Posts filed under ‘Regional Gifted Program’

Answers to some comments/questions

Thanks for all the comments.  It is great to find some fellow-obsessers out there.  See, you’re not alone!

In response to some of the questions posed:

Q: What score do I need to get into a gifted program?

A: Well, based on group consensus, it looks like a score on the gifted portion of 130+ is the 98th percentile.  Those of you with a high 130’s+ are probably in the 99th+ percentile.  In the past, that would have gotten you a spot somewhere.  This year it doesn’t seem as certain.  My son got into one with a 127 last year so you can see the difference between last year and this year.  (And yes, am I glad I gave birth in 2003 and not 2004.)  I have to think that if you have a score in the 140’s that something will come your way.  But I could be wrong.

Q: Why is CPS screwing our kids over with these big class sizes?

A: There isn’t enough money to hire more teachers.  Illinois has a pathetic record for education funding.  I really would like to know why some classes go up to 30+ while others max out at 28.  I get the sense it is a school by school decision but I need to investigate that more.  I do know that my son’s school has offered 28 spots for Kindergarten next year.

Q: My son scored a 144 on the ‘gifted’ portion and a 99.8 percentile ranking for the ‘classical’. He was accepted to a classical school but it’s somewhat far and was our lowest rated choice (out of 5). Do we accept by the 4/17 deadline or wait for something better?

A: That depends how badly you want him in a classical/gifted class and what your backup choices are.  Only you can decide how far is too far.  As I said above, with a score of 144 I’d have to think something will come your way if not this year then next year (Bell? Beaubien?)  I *think* it is worth the risk of turning down the classical and waiting it out.  Oh, and can you please sign a waiver saying you won’t sue me if it doesn’t work out?

Q: I was wondering if anyone has experience with siblings getting into a RGC? My son got into Edison this year and we really want our daughter to be in the same school when she is of age. If she were to get a good enough score to qualify, is there any preference for siblings?

A: The straight answer is “no.”  Siblings get no preference at all.  It is just straight test scores.  However rumor has it that if you work the GEAP office and the principal, some of them might be willing to help work it out.  Edison has always been the hardest to get into and therefore I suspect the least willing to negotiate.


Who has the authority to jack the gifted class sizes up? Is it the principal? GEAP? Or are they offering slots according to an internal rubric? With the 8000 number you are quoting, that would come out to about 160 kids testing in the top 2 percent. Divided by the available class spots, that leaves room for either smaller classes or a lower cutoff, even with the larger number of applicants…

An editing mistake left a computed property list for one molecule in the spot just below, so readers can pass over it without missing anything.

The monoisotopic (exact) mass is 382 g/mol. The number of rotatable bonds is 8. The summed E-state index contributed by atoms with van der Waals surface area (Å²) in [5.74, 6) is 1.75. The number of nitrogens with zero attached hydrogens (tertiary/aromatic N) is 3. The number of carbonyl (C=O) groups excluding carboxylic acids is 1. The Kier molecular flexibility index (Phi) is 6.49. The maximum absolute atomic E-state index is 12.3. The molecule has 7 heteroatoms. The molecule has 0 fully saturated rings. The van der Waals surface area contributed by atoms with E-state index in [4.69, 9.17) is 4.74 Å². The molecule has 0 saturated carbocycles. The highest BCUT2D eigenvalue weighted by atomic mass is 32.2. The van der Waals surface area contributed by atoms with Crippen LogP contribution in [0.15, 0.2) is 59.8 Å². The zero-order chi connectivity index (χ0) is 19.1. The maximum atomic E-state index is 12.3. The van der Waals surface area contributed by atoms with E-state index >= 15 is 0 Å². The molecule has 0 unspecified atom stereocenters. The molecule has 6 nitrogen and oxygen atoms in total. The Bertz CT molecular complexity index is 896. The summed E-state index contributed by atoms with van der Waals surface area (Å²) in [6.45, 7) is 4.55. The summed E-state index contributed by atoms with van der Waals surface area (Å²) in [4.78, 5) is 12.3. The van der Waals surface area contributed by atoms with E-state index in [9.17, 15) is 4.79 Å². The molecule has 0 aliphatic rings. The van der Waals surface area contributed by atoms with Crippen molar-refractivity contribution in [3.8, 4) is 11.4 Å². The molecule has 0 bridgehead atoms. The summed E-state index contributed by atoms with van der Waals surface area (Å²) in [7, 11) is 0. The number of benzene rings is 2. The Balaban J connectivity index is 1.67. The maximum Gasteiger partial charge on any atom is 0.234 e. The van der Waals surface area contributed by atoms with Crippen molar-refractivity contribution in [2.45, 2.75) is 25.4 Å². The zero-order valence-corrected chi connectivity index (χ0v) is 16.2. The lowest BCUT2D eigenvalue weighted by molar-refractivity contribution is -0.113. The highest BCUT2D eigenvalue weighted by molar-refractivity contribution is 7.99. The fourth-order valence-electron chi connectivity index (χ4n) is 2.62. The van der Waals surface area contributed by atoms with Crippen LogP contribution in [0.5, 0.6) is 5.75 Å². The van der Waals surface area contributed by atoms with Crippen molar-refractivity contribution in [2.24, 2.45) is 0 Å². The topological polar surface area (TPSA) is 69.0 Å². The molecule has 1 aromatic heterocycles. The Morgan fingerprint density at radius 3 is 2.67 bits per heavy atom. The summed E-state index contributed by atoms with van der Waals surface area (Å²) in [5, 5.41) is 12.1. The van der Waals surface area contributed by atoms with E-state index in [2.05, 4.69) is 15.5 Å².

But at what point do they say this child did not test high enough for us to increase the class size beyond our (completely ignored) limit of 28.

A: Again, no idea who decides the class size.  Very good question indeed.  In regards to the 2%, I know 2 things (or I suspect 2 things.)  More than 2% of the kids will test as Top 2 %.  I assume people who bring their kids in for the test figure they have a decent shot, so you are probably testing 8000 fairly smart kids.  I bet at least 4% or more test as “Top 2%.”  It is a national norm, not a Chicago CPS norm.  I do know for a fact that kids get into gifted programs with lower than 98th percentile.  Mine was 96th and I’m sure kids got in around town with lower than that last year.  I have heard they don’t offer spots if the child is below 90th percentile.

So overall, my questions remains – what is up with the super high scores this year?  More kids? Smarter kids? Different test?

March 25, 2009 at 10:20 am 18 comments

Info from GEAP

Just to summarize some info I learned yesterday from a variety of sources:

GEAP reports that there were WAY more kids who took the gifted/classical tests this year than last year.  Approximately 8,000 were tested this year compared to under 6,000 last year.  That is a HUGE increase.  I would attribute it to the economy – perhaps parents of private school kids who want a CPS back-up?  GEAP also attributes it to the gifted/classical school fair they held this year.  I didn’t attend it, but they feel that it helped increase awareness of the whole process.

GEAP claims they change the test each year.  Not sure if I buy that or not.  It would be inefficient for the test-givers to administer a totally different test each year, right?  I think they just want to prevent parents from trying to prep their kids.  In any case, IF that were true, perhaps that helps explain the abundance of high scores this year?  OR, maybe just the sheer number of kids has raised the bar in terms of the scores needed to get first round acceptance.  But still… why was there no percentile this year?  I need to get an answer to that one.  If anyone calls GEAP, see if they’ll give a reason.